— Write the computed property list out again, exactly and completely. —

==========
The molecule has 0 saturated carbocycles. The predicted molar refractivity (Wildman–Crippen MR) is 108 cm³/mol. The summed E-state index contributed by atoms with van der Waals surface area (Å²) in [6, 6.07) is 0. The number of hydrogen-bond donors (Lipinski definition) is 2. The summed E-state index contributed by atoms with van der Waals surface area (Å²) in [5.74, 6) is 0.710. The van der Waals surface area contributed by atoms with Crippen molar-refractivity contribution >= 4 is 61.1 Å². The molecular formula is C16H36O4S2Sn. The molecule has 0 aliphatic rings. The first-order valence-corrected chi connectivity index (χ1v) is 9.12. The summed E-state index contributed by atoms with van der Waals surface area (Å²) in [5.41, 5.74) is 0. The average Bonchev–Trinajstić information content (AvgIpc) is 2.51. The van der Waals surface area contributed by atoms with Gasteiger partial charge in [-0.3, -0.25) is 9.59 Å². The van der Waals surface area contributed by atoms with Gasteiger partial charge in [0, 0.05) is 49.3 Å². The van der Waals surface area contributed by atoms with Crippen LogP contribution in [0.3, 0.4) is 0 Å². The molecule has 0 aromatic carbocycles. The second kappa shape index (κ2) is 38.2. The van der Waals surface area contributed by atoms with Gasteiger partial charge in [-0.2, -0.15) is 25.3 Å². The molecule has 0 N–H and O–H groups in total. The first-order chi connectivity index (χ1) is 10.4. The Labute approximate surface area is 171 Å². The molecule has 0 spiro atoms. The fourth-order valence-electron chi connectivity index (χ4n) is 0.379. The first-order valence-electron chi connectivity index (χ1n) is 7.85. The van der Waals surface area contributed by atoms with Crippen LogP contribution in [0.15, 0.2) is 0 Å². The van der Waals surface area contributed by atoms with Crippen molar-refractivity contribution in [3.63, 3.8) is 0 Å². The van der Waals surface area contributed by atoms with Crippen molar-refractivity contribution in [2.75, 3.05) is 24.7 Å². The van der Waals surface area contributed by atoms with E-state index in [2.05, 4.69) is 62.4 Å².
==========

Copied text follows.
The molecule has 0 saturated carbocycles. The predicted molar refractivity (Wildman–Crippen MR) is 108 cm³/mol. The summed E-state index contributed by atoms with van der Waals surface area (Å²) in [6, 6.07) is 0. The number of hydrogen-bond donors (Lipinski definition) is 2. The summed E-state index contributed by atoms with van der Waals surface area (Å²) in [5.74, 6) is 0.710. The van der Waals surface area contributed by atoms with Crippen molar-refractivity contribution >= 4 is 61.1 Å². The molecular formula is C16H36O4S2Sn. The molecule has 0 aliphatic rings. The first-order valence-corrected chi connectivity index (χ1v) is 9.12. The summed E-state index contributed by atoms with van der Waals surface area (Å²) in [5.41, 5.74) is 0. The average Bonchev–Trinajstić information content (AvgIpc) is 2.51. The van der Waals surface area contributed by atoms with Gasteiger partial charge in [-0.3, -0.25) is 9.59 Å². The van der Waals surface area contributed by atoms with Gasteiger partial charge in [0, 0.05) is 49.3 Å². The van der Waals surface area contributed by atoms with Crippen LogP contribution in [0.3, 0.4) is 0 Å². The molecule has 0 aromatic carbocycles. The second kappa shape index (κ2) is 38.2. The van der Waals surface area contributed by atoms with Gasteiger partial charge in [-0.2, -0.15) is 25.3 Å². The molecule has 0 N–H and O–H groups in total. The first-order chi connectivity index (χ1) is 10.4. The Labute approximate surface area is 171 Å². The molecule has 0 spiro atoms. The fourth-order valence-electron chi connectivity index (χ4n) is 0.379. The first-order valence-electron chi connectivity index (χ1n) is 7.85. The van der Waals surface area contributed by atoms with Crippen LogP contribution in [0.15, 0.2) is 0 Å². The van der Waals surface area contributed by atoms with Crippen molar-refractivity contribution in [3.63, 3.8) is 0 Å². The van der Waals surface area contributed by atoms with Crippen molar-refractivity contribution in [2.75, 3.05) is 24.7 Å². The van der Waals surface area contributed by atoms with E-state index in [2.05, 4.69) is 62.4 Å².